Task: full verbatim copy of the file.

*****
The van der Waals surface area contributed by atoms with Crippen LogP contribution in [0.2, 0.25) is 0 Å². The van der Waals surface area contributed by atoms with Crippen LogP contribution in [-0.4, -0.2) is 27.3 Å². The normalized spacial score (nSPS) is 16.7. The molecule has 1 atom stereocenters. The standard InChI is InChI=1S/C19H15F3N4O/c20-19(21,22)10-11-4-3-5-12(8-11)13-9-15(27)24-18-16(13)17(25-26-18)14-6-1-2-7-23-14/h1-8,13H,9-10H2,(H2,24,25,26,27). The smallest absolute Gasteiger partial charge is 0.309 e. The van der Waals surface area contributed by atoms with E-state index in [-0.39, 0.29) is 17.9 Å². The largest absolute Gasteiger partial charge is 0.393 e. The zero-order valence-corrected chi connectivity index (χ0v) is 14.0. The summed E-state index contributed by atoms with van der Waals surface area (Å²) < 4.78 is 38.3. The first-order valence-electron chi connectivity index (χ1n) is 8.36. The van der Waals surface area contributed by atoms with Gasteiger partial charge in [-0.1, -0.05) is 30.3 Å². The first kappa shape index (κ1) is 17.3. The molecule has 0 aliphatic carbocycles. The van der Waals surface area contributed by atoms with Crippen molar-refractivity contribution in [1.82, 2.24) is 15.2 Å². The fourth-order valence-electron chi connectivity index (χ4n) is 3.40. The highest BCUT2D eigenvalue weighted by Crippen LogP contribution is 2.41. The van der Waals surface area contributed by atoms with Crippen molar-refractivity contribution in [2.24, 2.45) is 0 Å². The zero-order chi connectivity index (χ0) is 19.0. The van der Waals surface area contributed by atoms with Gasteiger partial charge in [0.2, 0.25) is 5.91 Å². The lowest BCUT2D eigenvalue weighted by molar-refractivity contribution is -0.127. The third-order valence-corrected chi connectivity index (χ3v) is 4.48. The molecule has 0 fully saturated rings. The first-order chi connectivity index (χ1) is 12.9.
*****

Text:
The van der Waals surface area contributed by atoms with Crippen LogP contribution in [0.2, 0.25) is 0 Å². The van der Waals surface area contributed by atoms with Crippen LogP contribution in [-0.4, -0.2) is 27.3 Å². The normalized spacial score (nSPS) is 16.7. The molecule has 1 atom stereocenters. The standard InChI is InChI=1S/C19H15F3N4O/c20-19(21,22)10-11-4-3-5-12(8-11)13-9-15(27)24-18-16(13)17(25-26-18)14-6-1-2-7-23-14/h1-8,13H,9-10H2,(H2,24,25,26,27). The smallest absolute Gasteiger partial charge is 0.309 e. The van der Waals surface area contributed by atoms with E-state index in [-0.39, 0.29) is 17.9 Å². The largest absolute Gasteiger partial charge is 0.393 e. The zero-order valence-corrected chi connectivity index (χ0v) is 14.0. The summed E-state index contributed by atoms with van der Waals surface area (Å²) < 4.78 is 38.3. The first-order valence-electron chi connectivity index (χ1n) is 8.36. The van der Waals surface area contributed by atoms with Gasteiger partial charge in [-0.1, -0.05) is 30.3 Å². The first kappa shape index (κ1) is 17.3. The molecule has 0 aliphatic carbocycles. The van der Waals surface area contributed by atoms with Crippen molar-refractivity contribution in [1.82, 2.24) is 15.2 Å². The fourth-order valence-electron chi connectivity index (χ4n) is 3.40. The highest BCUT2D eigenvalue weighted by Crippen LogP contribution is 2.41. The van der Waals surface area contributed by atoms with Crippen molar-refractivity contribution in [2.24, 2.45) is 0 Å². The zero-order chi connectivity index (χ0) is 19.0. The van der Waals surface area contributed by atoms with Gasteiger partial charge in [0.2, 0.25) is 5.91 Å². The lowest BCUT2D eigenvalue weighted by molar-refractivity contribution is -0.127. The third-order valence-corrected chi connectivity index (χ3v) is 4.48. The molecule has 0 fully saturated rings. The first-order chi connectivity index (χ1) is 12.9.